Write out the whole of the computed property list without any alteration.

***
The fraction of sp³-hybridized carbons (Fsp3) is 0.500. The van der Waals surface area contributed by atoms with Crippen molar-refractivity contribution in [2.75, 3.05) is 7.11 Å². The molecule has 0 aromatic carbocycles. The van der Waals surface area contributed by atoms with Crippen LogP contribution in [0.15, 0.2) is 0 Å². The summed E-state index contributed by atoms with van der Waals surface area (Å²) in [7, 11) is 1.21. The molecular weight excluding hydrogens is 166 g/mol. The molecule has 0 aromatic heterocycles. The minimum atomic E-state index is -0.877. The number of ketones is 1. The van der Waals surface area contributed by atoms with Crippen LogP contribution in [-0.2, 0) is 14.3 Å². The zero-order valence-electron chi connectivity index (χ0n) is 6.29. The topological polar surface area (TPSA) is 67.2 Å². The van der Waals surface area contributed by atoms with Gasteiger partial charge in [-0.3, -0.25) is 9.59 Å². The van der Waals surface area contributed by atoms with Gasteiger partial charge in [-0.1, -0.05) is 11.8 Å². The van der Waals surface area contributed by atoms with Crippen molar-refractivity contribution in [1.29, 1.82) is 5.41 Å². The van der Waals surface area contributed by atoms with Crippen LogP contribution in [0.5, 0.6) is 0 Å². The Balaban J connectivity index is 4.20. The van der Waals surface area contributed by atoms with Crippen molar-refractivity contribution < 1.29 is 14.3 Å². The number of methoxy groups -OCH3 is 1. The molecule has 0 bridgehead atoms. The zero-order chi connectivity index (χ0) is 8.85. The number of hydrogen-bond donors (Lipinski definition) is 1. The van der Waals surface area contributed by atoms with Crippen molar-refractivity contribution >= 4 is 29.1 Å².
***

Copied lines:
The fraction of sp³-hybridized carbons (Fsp3) is 0.500. The van der Waals surface area contributed by atoms with Crippen molar-refractivity contribution in [2.75, 3.05) is 7.11 Å². The molecule has 0 aromatic carbocycles. The van der Waals surface area contributed by atoms with Crippen LogP contribution in [0.15, 0.2) is 0 Å². The summed E-state index contributed by atoms with van der Waals surface area (Å²) in [7, 11) is 1.21. The molecular weight excluding hydrogens is 166 g/mol. The molecule has 0 aromatic heterocycles. The minimum atomic E-state index is -0.877. The number of ketones is 1. The van der Waals surface area contributed by atoms with Crippen LogP contribution in [-0.2, 0) is 14.3 Å². The zero-order valence-electron chi connectivity index (χ0n) is 6.29. The topological polar surface area (TPSA) is 67.2 Å². The van der Waals surface area contributed by atoms with Gasteiger partial charge in [-0.3, -0.25) is 9.59 Å². The van der Waals surface area contributed by atoms with Gasteiger partial charge in [-0.1, -0.05) is 11.8 Å². The van der Waals surface area contributed by atoms with Crippen molar-refractivity contribution in [1.29, 1.82) is 5.41 Å². The van der Waals surface area contributed by atoms with Crippen LogP contribution in [0.5, 0.6) is 0 Å². The Balaban J connectivity index is 4.20. The van der Waals surface area contributed by atoms with Crippen molar-refractivity contribution < 1.29 is 14.3 Å². The number of methoxy groups -OCH3 is 1. The molecule has 0 bridgehead atoms. The zero-order chi connectivity index (χ0) is 8.85. The number of hydrogen-bond donors (Lipinski definition) is 1. The van der Waals surface area contributed by atoms with Crippen molar-refractivity contribution >= 4 is 29.1 Å².